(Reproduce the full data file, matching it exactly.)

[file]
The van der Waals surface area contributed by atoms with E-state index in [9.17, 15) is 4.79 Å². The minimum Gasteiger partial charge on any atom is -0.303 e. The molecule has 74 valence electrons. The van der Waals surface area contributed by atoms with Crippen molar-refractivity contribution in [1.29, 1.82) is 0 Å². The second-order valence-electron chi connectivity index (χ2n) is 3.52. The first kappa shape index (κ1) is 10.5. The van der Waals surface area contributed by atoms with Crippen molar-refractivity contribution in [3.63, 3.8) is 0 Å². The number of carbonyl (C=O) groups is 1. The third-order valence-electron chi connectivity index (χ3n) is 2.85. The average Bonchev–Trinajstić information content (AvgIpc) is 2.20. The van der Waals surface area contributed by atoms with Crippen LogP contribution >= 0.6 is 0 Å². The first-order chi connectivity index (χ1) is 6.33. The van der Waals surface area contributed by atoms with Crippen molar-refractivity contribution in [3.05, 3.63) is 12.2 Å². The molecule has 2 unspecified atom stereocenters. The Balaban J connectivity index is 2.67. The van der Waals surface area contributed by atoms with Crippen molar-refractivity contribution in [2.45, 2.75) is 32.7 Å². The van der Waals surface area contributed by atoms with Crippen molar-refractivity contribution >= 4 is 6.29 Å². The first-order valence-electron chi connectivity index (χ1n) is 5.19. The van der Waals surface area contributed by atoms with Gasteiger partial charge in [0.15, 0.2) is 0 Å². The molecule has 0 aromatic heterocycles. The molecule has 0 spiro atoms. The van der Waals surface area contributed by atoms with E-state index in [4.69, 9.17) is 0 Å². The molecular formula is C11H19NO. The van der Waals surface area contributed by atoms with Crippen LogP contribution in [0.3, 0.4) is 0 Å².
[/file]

The van der Waals surface area contributed by atoms with E-state index in [9.17, 15) is 4.79 Å². The minimum Gasteiger partial charge on any atom is -0.303 e. The molecule has 74 valence electrons. The van der Waals surface area contributed by atoms with Crippen molar-refractivity contribution in [1.29, 1.82) is 0 Å². The second-order valence-electron chi connectivity index (χ2n) is 3.52. The first kappa shape index (κ1) is 10.5. The van der Waals surface area contributed by atoms with Crippen molar-refractivity contribution in [3.63, 3.8) is 0 Å². The number of carbonyl (C=O) groups is 1. The third-order valence-electron chi connectivity index (χ3n) is 2.85. The average Bonchev–Trinajstić information content (AvgIpc) is 2.20. The van der Waals surface area contributed by atoms with Crippen LogP contribution >= 0.6 is 0 Å². The first-order chi connectivity index (χ1) is 6.33. The van der Waals surface area contributed by atoms with Crippen molar-refractivity contribution in [3.05, 3.63) is 12.2 Å². The molecule has 2 unspecified atom stereocenters. The Balaban J connectivity index is 2.67. The van der Waals surface area contributed by atoms with Crippen molar-refractivity contribution in [2.45, 2.75) is 32.7 Å². The van der Waals surface area contributed by atoms with Crippen molar-refractivity contribution >= 4 is 6.29 Å². The first-order valence-electron chi connectivity index (χ1n) is 5.19. The van der Waals surface area contributed by atoms with Gasteiger partial charge in [0.15, 0.2) is 0 Å². The molecule has 0 aromatic heterocycles. The molecule has 0 spiro atoms. The van der Waals surface area contributed by atoms with E-state index in [4.69, 9.17) is 0 Å². The molecular formula is C11H19NO. The van der Waals surface area contributed by atoms with Crippen LogP contribution in [0.3, 0.4) is 0 Å².